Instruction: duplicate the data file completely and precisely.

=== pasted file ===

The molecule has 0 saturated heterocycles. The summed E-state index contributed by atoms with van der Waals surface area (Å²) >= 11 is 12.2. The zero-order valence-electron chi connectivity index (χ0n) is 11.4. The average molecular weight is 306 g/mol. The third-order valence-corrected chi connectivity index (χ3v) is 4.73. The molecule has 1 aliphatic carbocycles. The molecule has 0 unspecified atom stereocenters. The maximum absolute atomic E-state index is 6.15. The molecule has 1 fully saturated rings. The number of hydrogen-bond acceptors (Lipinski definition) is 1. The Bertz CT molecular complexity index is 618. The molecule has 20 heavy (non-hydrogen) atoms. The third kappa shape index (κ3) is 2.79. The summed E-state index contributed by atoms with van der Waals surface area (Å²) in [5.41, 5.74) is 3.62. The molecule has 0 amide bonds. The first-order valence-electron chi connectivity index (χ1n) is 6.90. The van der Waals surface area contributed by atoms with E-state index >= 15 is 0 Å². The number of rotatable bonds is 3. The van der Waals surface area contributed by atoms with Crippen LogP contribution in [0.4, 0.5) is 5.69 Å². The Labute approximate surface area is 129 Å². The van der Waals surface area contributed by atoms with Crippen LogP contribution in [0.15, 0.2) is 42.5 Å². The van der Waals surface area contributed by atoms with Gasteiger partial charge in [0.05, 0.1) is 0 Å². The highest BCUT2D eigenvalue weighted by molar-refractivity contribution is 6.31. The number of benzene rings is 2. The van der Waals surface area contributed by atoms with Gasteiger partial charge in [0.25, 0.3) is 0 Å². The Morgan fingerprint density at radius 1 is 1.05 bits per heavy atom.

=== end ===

The molecule has 0 saturated heterocycles. The summed E-state index contributed by atoms with van der Waals surface area (Å²) >= 11 is 12.2. The zero-order valence-electron chi connectivity index (χ0n) is 11.4. The average molecular weight is 306 g/mol. The third-order valence-corrected chi connectivity index (χ3v) is 4.73. The molecule has 1 aliphatic carbocycles. The molecule has 0 unspecified atom stereocenters. The maximum absolute atomic E-state index is 6.15. The molecule has 1 fully saturated rings. The number of hydrogen-bond acceptors (Lipinski definition) is 1. The Bertz CT molecular complexity index is 618. The molecule has 20 heavy (non-hydrogen) atoms. The third kappa shape index (κ3) is 2.79. The summed E-state index contributed by atoms with van der Waals surface area (Å²) in [5.41, 5.74) is 3.62. The molecule has 0 amide bonds. The first-order valence-electron chi connectivity index (χ1n) is 6.90. The van der Waals surface area contributed by atoms with E-state index >= 15 is 0 Å². The number of rotatable bonds is 3. The van der Waals surface area contributed by atoms with Crippen LogP contribution in [0.4, 0.5) is 5.69 Å². The Labute approximate surface area is 129 Å². The van der Waals surface area contributed by atoms with Crippen LogP contribution in [0.15, 0.2) is 42.5 Å². The van der Waals surface area contributed by atoms with Gasteiger partial charge in [0.05, 0.1) is 0 Å². The highest BCUT2D eigenvalue weighted by molar-refractivity contribution is 6.31. The number of benzene rings is 2. The van der Waals surface area contributed by atoms with Gasteiger partial charge in [0.25, 0.3) is 0 Å². The Morgan fingerprint density at radius 1 is 1.05 bits per heavy atom.